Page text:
On Sept. 23, 2016, it appeared as though USC’s season ended on a rainy Friday night in Salt Lake City. Utah defeated USC 31-27 on a touchdown with 18 seconds left in the game, and a then-redshirt freshman quarterback named Sam Darnold saw his debut spoiled in heart-wrenching fashion.
The Trojans fell to 1-3. But it wasn’t close to the end. It was a new beginning.
“I just remember in that game just seeing our team grow,” head coach Clay Helton said. “It reminds me a little of this year. I saw players getting better week in and week out … Instead of worrying about what’s out there way on down the line, just worry about what it takes to win this week and let’s add them all up at the end.”
Last year’s loss to Utah was a turning point for a team standing at the crossroads. Now, one year and some change later, the Trojans again face the Utes at a critical point in their season. They suffered their first loss of the season to the Cougars on the road two weeks ago, and now must win out to get a whiff at the College Football Playoff facing a stiff test in Utah this weekend.
For Darnold, Utah is the only school he has unfinished business with from last year as they represent just one of two losses he’s suffered in 16 career starts. When he played Utah, the now-redshirt sophomore entered the game as a virtual unknown, benched in favor of Max Browne at the start of the season. Since his first career start at Rice-Eccles Stadium, Darnold has been featured on Sports Illustrated covers and NFL Draft forecasts. With all eyes on him in 2017, the results have been mixed. He’s already tied his total number of interceptions last year (nine) in just six games.
“I’d like to beat Utah just because I haven’t before,” Darnold said. “And Coach Whittingham, I have so much respect for him. It’s well-documented that they were my first offer, so I have a lot of respect for the Utah program because of what they’ve built there ever since they entered the Pac-12.”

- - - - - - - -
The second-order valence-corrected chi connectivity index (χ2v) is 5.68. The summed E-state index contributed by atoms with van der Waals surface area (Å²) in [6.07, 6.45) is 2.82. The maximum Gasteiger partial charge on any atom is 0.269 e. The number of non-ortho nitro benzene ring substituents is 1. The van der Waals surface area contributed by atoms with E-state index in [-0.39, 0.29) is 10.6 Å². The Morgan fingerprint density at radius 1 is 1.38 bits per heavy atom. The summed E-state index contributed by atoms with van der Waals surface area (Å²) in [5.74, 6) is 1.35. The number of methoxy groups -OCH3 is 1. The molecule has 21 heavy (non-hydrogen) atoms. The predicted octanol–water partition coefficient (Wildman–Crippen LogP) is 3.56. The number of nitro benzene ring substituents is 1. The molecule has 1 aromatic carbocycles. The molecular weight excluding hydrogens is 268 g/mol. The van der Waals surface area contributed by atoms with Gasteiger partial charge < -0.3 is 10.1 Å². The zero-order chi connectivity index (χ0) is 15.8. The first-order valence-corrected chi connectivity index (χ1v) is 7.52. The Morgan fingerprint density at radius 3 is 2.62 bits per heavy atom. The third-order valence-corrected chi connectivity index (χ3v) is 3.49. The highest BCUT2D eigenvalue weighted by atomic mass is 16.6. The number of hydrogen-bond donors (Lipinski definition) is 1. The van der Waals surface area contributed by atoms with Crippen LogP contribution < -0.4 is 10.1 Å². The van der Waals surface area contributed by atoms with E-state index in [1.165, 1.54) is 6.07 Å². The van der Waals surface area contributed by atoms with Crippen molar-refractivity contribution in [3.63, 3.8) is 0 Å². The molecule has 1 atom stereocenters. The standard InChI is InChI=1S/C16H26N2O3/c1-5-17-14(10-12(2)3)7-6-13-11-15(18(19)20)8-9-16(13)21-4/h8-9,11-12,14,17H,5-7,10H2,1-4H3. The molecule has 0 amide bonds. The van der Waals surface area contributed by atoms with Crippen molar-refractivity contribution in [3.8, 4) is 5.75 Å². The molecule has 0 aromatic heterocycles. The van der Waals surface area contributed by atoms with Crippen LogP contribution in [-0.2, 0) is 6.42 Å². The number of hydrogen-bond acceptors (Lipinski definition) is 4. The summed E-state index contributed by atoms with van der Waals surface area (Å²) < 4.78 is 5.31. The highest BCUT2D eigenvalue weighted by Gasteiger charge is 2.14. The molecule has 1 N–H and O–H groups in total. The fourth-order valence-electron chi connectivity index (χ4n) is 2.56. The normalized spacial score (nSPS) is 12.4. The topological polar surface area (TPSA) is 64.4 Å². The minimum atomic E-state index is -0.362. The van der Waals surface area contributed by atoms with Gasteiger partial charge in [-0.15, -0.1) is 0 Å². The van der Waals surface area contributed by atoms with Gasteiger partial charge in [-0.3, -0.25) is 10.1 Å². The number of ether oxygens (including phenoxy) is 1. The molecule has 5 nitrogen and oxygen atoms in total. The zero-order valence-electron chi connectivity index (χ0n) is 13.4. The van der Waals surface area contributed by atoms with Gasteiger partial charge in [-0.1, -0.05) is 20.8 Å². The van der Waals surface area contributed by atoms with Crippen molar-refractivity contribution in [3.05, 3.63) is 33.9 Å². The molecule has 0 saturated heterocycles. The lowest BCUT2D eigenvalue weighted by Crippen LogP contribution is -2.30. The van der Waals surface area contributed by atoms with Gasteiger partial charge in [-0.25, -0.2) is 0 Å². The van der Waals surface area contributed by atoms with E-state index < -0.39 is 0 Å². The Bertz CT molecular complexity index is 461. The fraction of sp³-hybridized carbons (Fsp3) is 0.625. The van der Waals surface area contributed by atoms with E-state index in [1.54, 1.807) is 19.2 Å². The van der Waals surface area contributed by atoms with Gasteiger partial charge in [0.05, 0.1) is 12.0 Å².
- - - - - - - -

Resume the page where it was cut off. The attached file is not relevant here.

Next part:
In Darnold’s emotional rematch with the Utes at the Los Angeles Memorial Coliseum, he must go up against a stout front seven and a secondary with a knack for forcing turnovers. The Utes’ defense has allowed the second fewest total touchdowns (nine) and has forced the second most turnovers (five fumbles, nine interceptions) in the Pac-12. Senior linebackers Sunia Tauteoli (7.5 tackles for loss) and Kavika Laufatasaga (26 tackles) both can fly to the football and blow up plays in the backfield. Utah also possesses a dominant defensive line behind tackles Lowell Lotulelei and Filipo Mokofisi.
“They load the box,” Helton said. “This is a cover-one football team, cover-three football team. They’re going to put one more down there than you have. They do a tremendous job with their big people up front … Their primary focus is to stop the run and they put their DBs on islands and so far they’ve held up extremely well.”
For the Utah offense, Los Angeles native Troy Williams has reclaimed the starting quarterback spot he held last year, after Tyler Huntley went down with an injury two weeks ago. Williams is a dual threat; last year he totaled 20 touchdowns both through the air and on the ground.
He will be throwing to wide receiver Darren Carrington II, who leads the Pac-12 in receiving yards (116.8 yards per game, five touchdowns). Likely the most dynamic athlete on Utah’s roster, Carrington joined the team this season after spending the last three years as a standout for Oregon. Upon his dismissal from the program due to a DUI arrest, the San Diego native is making the most of second chance in the Pac-12 South.
Clashing with Carrington, Williams and Zack Moss, the Utes’ leading running back, will be a Trojan defense prolific in its own right. In replacing junior linebacker Porter Gustin, sophomore defensive end Christian Rector has emerged as the unit’s primary disrupter. He leads the Pac-12 with 4.5 sacks and two fumble recoveries. In addition to the defensive front, USC’s secondary is tied for forcing the most interceptions in the conference with nine. Sophomore cornerback Jack Jones has four interceptions himself over the first half of the season.
As Darnold tilts with Utah for the second time in his career, his supporting cast may look different, but the game’s importance remains the same heading into a Pac-12 contest with major Pac-12 South division ramifications.
“I think everyone on the team knows what’s going down on Saturday,” Darnold said. “We know implications that the game presents. So far, on film, we’ve seen them bring it. We’re going to be ready, but it definitely will be a battle for sure.”